29.2. Firewall Concepts

A firewall ruleset can be either exclusive or inclusive. An exclusive firewall allows all traffic through except for the traffic matching the ruleset. An inclusive firewall does the reverse as it only allows traffic matching the rules through and blocks everything else.

An inclusive firewall offers better control of the outgoing traffic, making it a better choice for systems that offer services to the public Internet. It also controls the type of traffic originating from the public Internet that can gain access to a private network. All traffic that does not match the rules is blocked and logged. Inclusive firewalls are generally safer than exclusive firewalls because they significantly reduce the risk of allowing unwanted traffic.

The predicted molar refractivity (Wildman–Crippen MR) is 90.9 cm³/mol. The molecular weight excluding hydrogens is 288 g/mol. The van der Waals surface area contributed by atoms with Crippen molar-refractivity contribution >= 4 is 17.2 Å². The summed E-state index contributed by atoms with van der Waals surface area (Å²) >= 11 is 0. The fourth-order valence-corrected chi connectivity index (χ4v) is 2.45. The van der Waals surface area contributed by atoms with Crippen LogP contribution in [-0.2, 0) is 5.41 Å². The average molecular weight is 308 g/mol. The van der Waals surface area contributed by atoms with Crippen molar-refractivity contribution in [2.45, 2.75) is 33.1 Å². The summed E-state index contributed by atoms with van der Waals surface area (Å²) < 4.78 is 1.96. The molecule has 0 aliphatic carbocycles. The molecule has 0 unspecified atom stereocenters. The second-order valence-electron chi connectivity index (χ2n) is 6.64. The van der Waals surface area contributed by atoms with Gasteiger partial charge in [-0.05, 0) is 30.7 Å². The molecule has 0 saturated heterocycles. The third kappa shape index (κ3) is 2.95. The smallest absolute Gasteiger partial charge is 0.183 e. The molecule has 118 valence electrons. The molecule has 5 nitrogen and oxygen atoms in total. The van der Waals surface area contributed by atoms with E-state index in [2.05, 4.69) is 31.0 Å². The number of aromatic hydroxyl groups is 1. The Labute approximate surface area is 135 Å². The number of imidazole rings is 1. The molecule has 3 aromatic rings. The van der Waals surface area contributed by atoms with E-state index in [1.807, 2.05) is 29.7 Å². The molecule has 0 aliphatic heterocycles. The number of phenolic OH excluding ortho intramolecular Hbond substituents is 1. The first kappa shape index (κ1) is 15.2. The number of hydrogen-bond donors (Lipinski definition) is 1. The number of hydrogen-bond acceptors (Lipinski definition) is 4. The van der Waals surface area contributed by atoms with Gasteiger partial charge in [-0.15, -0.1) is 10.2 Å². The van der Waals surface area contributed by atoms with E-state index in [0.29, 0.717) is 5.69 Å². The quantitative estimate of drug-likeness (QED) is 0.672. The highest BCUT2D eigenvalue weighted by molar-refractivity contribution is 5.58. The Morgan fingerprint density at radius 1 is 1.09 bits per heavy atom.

Note:

Unless noted otherwise, all configuration and example rulesets in this chapter create inclusive firewall rulesets.

Security can be tightened further using a stateful firewall. This type of firewall keeps track of open connections and only allows traffic which either matches an existing connection or opens a new, allowed connection. The disadvantage of a stateful firewall is that it can be vulnerable to Denial of Service (DoS) attacks if a lot of new connections are opened very fast. Most firewalls use a combination of stateful and non-stateful behavior.

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